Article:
Tribal court forum focuses on child welfare

By Lee Dryden
The Daily Record Newswire
 
Increasing awareness of tribal courts and providing training to the legal community on child welfare and domestic violence were among the focuses at the third meeting of the Michigan Tribal State Federal Judicial Forum.

A recent gathering in Sault Ste. Marie during national Native American Heritage Month was the forum’s third meeting since adopting its charter a year ago.

It consists of the chief tribal judges of each of Michigan’s 12 federally-recognized tribes, or their designated alternate judges, and 10 state court judges, who are appointed by the Michigan Supreme Court from among a pool of currently serving or retired Michigan judges or justices, according to a press release from the Michigan Courts. Retired Supreme Court Justice Michael Cavanagh continues to serve as a member.

“We have an amazing forum,” said Chief Judge Allie Greenleaf Maldonado of the Little Traverse Bay Bands of Odawa Indians. “We are partners and support each other and I think we make each other better.”

The forum has added three federal representatives: Federal Magistrate Timothy Greeley, and Assistant U.S. Attorneys Jeff Davis and Hannah Bobee.

Michigan Supreme Court Justice Bridget M. McCormack, the high court’s liaison on tribal issues, said in a statement, “By working together, we can make sure that children and families benefit from a unified and seamless approach that protects their health and welfare.”

The 2014 administrative order creating the forum highlights the importance of continuing strong relations between the courts.

“For purposes of building on the past spirit of cooperation and of creating a dialogue among the state, tribal, and federal judiciaries, the Court recognizes the importance of establishing an ongoing forum that will address working relationships among the court systems and the interaction of state, tribal, and federal court jurisdiction in Michigan,” the Supreme Court order states.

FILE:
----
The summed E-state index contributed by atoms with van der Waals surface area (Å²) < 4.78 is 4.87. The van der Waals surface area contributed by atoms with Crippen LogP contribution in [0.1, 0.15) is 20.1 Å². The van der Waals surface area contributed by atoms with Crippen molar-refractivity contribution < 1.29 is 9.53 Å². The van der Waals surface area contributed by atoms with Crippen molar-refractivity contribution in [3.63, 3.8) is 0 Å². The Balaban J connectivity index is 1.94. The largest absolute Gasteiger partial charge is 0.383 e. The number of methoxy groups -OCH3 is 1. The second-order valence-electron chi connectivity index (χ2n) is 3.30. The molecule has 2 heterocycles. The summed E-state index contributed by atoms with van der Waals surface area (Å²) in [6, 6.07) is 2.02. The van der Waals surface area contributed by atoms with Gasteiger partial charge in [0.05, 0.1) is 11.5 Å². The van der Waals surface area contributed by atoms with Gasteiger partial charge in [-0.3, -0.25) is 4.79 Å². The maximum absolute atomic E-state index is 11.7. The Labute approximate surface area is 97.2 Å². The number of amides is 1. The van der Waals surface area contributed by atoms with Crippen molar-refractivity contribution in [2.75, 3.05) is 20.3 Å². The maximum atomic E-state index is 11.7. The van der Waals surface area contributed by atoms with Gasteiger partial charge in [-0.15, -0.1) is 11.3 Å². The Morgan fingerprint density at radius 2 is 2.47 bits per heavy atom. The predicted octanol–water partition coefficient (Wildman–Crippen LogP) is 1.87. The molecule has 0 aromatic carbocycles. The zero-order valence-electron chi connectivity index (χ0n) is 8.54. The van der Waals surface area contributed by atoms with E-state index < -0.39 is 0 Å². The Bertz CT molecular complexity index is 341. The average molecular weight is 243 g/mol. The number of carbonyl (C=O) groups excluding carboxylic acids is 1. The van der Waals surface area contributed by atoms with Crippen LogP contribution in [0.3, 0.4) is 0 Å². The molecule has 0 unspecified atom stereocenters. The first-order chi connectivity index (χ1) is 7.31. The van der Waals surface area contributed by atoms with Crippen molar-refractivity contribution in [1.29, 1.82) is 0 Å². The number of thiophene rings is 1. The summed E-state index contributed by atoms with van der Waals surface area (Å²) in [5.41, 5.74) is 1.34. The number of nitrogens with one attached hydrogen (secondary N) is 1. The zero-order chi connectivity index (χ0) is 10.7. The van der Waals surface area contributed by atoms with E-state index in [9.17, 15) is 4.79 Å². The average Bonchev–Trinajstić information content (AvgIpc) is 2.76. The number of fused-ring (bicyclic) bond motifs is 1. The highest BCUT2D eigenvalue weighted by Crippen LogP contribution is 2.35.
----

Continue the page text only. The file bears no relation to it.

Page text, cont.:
Goals set at the event included increased cooperation among the various courts. The gathering also focused on strategic planning, Indian child welfare and using federal law to prosecute domestic violence crimes in Indian Country.

Maldonado, who co-chairs the forum with Washtenaw County Circuit Court Judge Timothy P. Connors, said teaching judges and prosecutors about tribal law is a priority. In fact, she has told her staff to pull her off the bench if someone calls with a question.

Child welfare

The federal Indian Child Welfare Act (ICWA) of 1978 is aimed at keeping Indian children in the Indian community by giving jurisdiction to tribes. Despite being in effect for nearly 40 years, application of the law is still not uniform – that’s why the Michigan Indian Family Preservation Act was created in 2012. Maldonado said it is easier to follow and results in less litigation.

“It’s about family preservation, first and foremost,” she said.

The ICWA resulted from Indian children being forcibly removed from their homes and placed in non-Indian homes.

Maldonado said Indian children were removed due to abuse and neglect, mostly neglect, which includes substance abuse, unemployment or underemployment, homelessness or near homelessness. In many cases, these issues can be addressed with support and services, she said.